It’s almost common knowledge that this season, his first with the Charlotte Hornets, is the biggest and most important one to date for Jeremy Lin since his NBA career began. But wait, weren’t the last three seasons also started on the same note?
Lin is beginning the next chapter of his career on a slightly weird note. It’s been more than three years since he erupted onto the scene with the New York Knicks and the “Linsanity” phase, which Lin has a weird relationship with. Like a band trying to avoid being defined by their biggest hit, like Radiohead with Creep for a lot of years .
When he signed with the Houston Rockets, it was supposed to be his opportunity. A team that builds around him, something that wasn’t going to happen next to Carmelo Anthony and in the domain of James Dolan. But then James Harden was signed, and Kevin McHale never really wanted Lin to be his point guard.
The Los Angeles Lakers trade seemed like an opportunity, but it really wasn’t. Not under Byron Scott, not under Kobe Bryant. Lin had his moments, but overall, he was suffocated and demoted while the team allowed itself to be carried by an incompetent coach and an ego-filled former NBA great, until the tanking began. The thing is Scott actually thinks he helped Lin become a better player.
It’s not that Lin didn’t have great games in the three years since leaving the Knicks; he has. But Linsanity still stands out because things have been inconsistent for him, especially in the way he’s been treated by his head coaches and used by the team. Lin hasn’t been perfect through the years, but the inability to upgrade his status in this league to an undisputed starting point guard has mostly to do with the circumstances, not his ability and performances.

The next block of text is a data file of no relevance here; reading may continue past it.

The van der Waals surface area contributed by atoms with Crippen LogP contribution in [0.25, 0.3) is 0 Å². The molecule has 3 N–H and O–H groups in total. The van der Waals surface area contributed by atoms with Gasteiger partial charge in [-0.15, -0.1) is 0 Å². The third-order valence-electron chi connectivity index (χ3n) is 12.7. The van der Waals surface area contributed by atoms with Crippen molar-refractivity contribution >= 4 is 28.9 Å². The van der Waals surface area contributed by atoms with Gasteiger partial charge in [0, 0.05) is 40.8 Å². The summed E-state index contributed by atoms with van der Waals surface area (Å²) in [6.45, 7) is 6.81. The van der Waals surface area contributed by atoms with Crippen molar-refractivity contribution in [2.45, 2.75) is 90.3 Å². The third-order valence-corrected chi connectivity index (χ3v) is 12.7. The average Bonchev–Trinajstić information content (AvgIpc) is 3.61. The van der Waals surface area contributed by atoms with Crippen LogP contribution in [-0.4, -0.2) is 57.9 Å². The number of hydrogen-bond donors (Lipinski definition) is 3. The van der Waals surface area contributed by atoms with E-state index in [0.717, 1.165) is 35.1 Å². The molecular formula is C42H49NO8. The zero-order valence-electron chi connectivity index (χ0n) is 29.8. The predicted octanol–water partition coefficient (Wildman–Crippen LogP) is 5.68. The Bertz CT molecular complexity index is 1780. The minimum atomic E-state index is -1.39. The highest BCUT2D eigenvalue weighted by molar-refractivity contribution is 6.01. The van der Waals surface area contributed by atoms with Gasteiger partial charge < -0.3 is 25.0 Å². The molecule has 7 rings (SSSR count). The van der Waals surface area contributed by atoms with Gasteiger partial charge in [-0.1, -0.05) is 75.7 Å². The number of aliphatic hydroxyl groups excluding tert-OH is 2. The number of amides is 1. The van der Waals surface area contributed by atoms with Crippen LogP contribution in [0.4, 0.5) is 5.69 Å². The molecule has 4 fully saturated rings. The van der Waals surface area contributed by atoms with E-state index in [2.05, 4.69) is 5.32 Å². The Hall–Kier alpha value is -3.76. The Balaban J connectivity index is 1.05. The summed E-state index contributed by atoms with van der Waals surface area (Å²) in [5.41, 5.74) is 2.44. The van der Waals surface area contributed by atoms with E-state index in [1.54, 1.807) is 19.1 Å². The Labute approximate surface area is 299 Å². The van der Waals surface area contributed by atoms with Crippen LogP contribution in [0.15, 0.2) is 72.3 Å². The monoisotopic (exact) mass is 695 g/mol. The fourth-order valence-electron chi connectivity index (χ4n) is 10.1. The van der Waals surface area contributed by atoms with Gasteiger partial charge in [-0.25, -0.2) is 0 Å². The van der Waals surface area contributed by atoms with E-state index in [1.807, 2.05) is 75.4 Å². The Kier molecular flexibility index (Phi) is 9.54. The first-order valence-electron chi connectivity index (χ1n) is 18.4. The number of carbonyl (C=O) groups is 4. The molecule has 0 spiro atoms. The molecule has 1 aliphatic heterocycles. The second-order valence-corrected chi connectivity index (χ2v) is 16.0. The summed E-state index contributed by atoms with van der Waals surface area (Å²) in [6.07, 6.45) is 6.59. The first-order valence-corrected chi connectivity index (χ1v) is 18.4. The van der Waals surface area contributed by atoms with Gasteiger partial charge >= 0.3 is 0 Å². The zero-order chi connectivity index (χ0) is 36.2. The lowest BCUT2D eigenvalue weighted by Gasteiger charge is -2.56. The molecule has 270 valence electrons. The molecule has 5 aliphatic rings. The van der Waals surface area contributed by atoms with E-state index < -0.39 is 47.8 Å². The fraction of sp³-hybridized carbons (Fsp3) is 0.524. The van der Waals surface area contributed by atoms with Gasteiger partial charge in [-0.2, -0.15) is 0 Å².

Steve Clifford is the next coach to tackle the Lin phenomenon. He actually seems excited about having him. A player who can bring a lot of things the Hornets offense was missing last season (and also when they actually made the playoffs in 2014). More passing, more shooting, and creativity that has been sorely lacking. But things said in July don’t always turn out to be true in October.
Lin is confident about this season. Besides being the smart business decision, it’s a two-year deal he signed for a bargain $4.7 million overall, but he does have a player option, allowing him to opt out and cash in on the salary camp getting that much talked about 30% rise. This time he might finally be playing for a head coach that won’t try to get in his way. As every phase of his career has shown, Lin playing well and relatively free is quite often the best thing for the team he is on.